We sit on the canvas-enclosed deck under a glowing outdoor heater and watch the world around us, $1 Yuenglings in hand. We watch the man in the white apron spin pizza dough and girls – but they can’t be drunk already! – start impromptu Karaoke to bad music and we laugh again at how easily entertained we are.
And when we get to Walmart our grocery list is long and the cashier is struggles to work the register when I price-match five pounds of ground beef and she charges me twice for the litter and we stop by customer service on the way out. He mutters threats dark under his breath when we pass a skinny girl staggering with the weight of a baby in his car seat and the man-boy wandering aimlessly behind. “He needs that seat welded to his hand, to be told ‘you carry this, always,'” he says.
And Saturday the sun is warm and I walk the eight blocks home from work after a busy morning and he’s pulled all the leaves that I mulched the flower beds with out onto a tarp and now we both laugh, because I have to put them back and we’re running in circles making jobs for each other by accident.
Vesper chases the broom when I sweep. Alaska falls asleep in a suitcase under the bed, where I can’t find her until I think like a ferret.
And Sunday the sunshine turns to rain, cold and steady, and we find the antennas work in the front window and he watches football while I read and we sip weak toddies and he eats icing on crackers because I don’t feel like baking.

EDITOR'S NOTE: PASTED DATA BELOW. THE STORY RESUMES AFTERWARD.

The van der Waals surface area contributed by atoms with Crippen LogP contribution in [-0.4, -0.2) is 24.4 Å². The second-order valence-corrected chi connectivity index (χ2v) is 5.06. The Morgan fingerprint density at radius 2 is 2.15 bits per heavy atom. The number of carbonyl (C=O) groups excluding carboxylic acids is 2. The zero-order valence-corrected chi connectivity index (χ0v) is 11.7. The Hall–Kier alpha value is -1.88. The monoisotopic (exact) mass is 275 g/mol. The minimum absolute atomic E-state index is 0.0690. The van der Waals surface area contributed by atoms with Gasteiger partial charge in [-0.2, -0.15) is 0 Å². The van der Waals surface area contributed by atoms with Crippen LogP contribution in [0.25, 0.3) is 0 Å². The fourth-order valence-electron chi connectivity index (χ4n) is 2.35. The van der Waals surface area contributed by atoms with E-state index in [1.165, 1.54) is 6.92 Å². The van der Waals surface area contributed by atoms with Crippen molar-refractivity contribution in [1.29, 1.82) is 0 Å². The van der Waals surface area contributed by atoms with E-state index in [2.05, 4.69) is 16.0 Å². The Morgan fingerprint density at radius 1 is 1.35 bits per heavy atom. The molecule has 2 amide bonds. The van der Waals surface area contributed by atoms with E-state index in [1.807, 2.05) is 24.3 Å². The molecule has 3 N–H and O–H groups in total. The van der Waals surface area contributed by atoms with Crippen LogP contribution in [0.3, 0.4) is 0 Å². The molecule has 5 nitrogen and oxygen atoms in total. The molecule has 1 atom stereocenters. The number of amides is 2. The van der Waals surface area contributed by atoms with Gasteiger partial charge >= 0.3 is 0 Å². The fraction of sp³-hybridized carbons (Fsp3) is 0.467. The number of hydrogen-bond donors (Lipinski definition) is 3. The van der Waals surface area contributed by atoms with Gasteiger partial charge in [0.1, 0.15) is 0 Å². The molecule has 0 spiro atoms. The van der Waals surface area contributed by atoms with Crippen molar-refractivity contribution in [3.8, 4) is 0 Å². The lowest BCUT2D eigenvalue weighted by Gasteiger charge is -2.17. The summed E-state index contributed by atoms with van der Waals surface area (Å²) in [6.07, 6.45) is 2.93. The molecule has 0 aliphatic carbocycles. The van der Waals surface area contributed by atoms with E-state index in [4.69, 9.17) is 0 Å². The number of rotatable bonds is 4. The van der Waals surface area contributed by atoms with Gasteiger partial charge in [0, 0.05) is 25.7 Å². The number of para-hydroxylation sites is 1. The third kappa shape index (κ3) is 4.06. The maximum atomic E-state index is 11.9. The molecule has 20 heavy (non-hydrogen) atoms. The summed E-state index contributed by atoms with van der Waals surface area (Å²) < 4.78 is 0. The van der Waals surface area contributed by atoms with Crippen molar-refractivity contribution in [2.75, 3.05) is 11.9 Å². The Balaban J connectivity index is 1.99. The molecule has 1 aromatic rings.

Vesper stands tall against the base of his shotgun while he cleans and oils the barrel, pink nose twitching at the smell, paws batting at the cloth. Alaska fights phantoms on the rug, and we laugh. The Steelers are losing in the background but I can’t find the last piece of the puzzle border and stay up too late looking for it.
And now it’s the Monday of a week full of classes and flashcards for him and board meetings and late-night writing for me. And the rain froze to ice on the car this morning but the sun rose pink and frosted in the east, and November’s half over. I won’t seem him at all today. Not much tomorrow, either.
But for the first time since the summer he had a weekend at home without books. And the sunshine and sleep and laughter and quiet fills my soul and I’ll be riding its peace ’till Friday comes around again.
But it doesn’t leave much to write about.